Monday, July 7, 2014

Hotter Than Hell Marathon: The 2014 Recap

Committing to run a marathon is not something to take lightly. Signing up to run 26.2 miles in the middle of the night during a New Orleans summer is downright ludicrous. For the past 12 years, locals have taken on the challenge with Race MD's Hotter Than Hell Marathon.

On Sunday morning, Audubon Park was buzzing in the wee hours for the race. Annually, participants cap off their Independence Day weekend by laughing in the face of high humidity and temperatures that hover in the 80's. This year we lucked out with lower than normal temperatures, minimum humidity, and a slight breeze that occasionally stirred the oaks along the course. Ideal conditions for a race that comes with the warning "Hotter Than Hell" in its name.

When I arrived at Audubon Park shortly before midnight, athletes had already started to stake out their spots Mardi Gras parade style. Folding chairs, tables, and coolers extended along the parking lot's perimeter as makeshift aid stations were set up. Many runners, members of the Louisiana Ultra Runners club, had already started their race hours prior and were whizzing by as I set up my spread. When I went to put my name on the dry erase board where I would tally my laps, I bumped into running friend Janel. She was already in her 8th loop en-route to a 50K. Overachiever. 

The Main Event
Unlike most of my marathons, I wasn't married to the idea of completing 26.2 miles on Sunday morning. In fact, I was happy to go out and complete as many laps as possible before calling it quits. There were no goals in mind, except to run for fun and finish injury free. However, I should know myself better than to think I'd be satisfied with anything less than everything. After marking hashes on the dry-erase board to represent my first five laps, I was determined to go all the way. 

The first batch of laps right after midnight were the most fun, with the highest number of participants on course. Many were beacons in the night, laced with glow sticks and Mardi Gras blinky throws. That light show complimented the blaring music on my iPod, making my own personal rave. 

The course was simple, 13 laps around the park. Roughly 1.78 of those miles are the asphalt running path. The additional quarter-mile is a loop on a dirt trail under the finish line, past the tally board, and back out through the parking lot to the path. Being the superstitious runner that I am, I detoured around the arch on every loop to make sure I didn't jinx my finish.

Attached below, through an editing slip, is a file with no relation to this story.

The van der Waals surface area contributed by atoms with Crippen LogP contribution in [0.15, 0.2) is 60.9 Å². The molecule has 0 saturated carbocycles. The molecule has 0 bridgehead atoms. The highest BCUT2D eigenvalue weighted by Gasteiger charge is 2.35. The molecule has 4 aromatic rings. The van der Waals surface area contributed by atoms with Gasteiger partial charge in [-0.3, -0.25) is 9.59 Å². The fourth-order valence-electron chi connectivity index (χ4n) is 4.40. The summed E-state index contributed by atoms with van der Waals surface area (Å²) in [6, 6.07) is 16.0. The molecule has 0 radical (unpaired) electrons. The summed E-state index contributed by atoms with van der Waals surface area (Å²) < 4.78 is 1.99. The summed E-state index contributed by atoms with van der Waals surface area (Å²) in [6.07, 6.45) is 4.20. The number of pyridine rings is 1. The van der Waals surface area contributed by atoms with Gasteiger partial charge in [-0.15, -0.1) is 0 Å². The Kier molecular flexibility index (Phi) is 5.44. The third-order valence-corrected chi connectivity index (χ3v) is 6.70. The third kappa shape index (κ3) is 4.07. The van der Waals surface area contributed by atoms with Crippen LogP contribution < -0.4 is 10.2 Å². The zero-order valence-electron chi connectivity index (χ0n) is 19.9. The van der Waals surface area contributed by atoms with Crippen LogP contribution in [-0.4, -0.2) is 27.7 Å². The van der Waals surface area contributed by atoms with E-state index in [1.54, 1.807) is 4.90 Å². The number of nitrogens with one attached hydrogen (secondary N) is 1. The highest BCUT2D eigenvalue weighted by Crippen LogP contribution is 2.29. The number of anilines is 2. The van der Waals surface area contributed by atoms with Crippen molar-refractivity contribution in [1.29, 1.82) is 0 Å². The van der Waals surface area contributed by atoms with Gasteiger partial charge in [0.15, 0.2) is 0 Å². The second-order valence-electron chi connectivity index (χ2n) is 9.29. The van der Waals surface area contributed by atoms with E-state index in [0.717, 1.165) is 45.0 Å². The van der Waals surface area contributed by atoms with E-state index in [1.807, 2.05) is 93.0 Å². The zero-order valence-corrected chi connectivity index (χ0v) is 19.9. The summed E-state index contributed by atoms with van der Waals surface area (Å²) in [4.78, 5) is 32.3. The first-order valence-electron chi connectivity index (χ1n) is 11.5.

As the morning progressed, the number of runners thinned out. There were people completing distances of varying lengths at different speeds, but I was determined to keep a slow but steady pace throughout my run. Stopping every two miles to rest and hydrate was not optional, because the lower than normal humidity didn't prevent sweating and fatigue. Finally near daybreak I embarked on my final lap around the park. Thanks to my pacing, I never felt the need for any extensive walk breaks. I was able to finish strong and mark the 13th line on the board before claiming my shirt and medal. 

During my second to last lap through the finish area, I saw that the post-race food had started to arrive. Jambalaya was being prepared, a snow-ball machine was being set up, and Louisiana Pizza Kitchen Uptown was replenishing carbs with their pasta. However, my eyes locked on the dozens of stacked boxes that most certainly contained doughnuts. Had I known at that moment that the boxes came from Blue Dot, my last lap most certainly would have been significantly faster. In the time that separated my finish from my friend's, I consumed some of all of the above, including two chocolate frosted glazed doughnuts and a doughnut hole. Not an ounce of guilt was felt.

Room For Improvement
This is a fun run with the sole purpose being to raise funds and awareness for the RaceMD cause. Not everyone can tackle the 26.2 miles involved in a "marathon," so there are a lot of people who complete the distance on bike, roller-blades, or any combination of the above. I was surprised by this, because my previous impression of Hotter Than Hell was that it was exclusively running. Making sure people understand the casual execution of the event would bring out more participants who want to help combat Duchene's Muscular Dystrophy.

Final Thoughts
While not a certified event on a certified course, the Hotter Than Hell Marathon is a guaranteed good time. No one should arrive expecting a production along the lines of other marathons in the city; however, the roots of the event are firmly planted in the NOLA running community. I enjoyed the informality of the race and the opportunity it presents to bond with friends during the never-ending Summer months. Celebrating a friend's first 26.2 with champagne served in paper cups out the back of my car isn't something you can do just anywhere, but it sums up this race perfectly.

For more information about Race MD, Duchene's Muscular Dystrophy, and the Hotter Than Hell Marathon, click HERE.

Check out the below gallery of photos from the 2014 Hotter Than Hell Marathon. If you can't see the gallery, LIKE the NOLArunner Facebook page HERE.


  1. I'm so thrilled you were finally able to do this race, and I'm also intrigued by your race recap, since I have never read anything about what this race is ACTUALLY like. Congratulations on this impressive accomplishment!

    1. I really didn't know THAT much about it either, and now I know it's hard to call it a "race." With everyone starting at different times, bikes on the course, and no official timing system, it's the longest "fun run" possible and goes to benefit a good cause.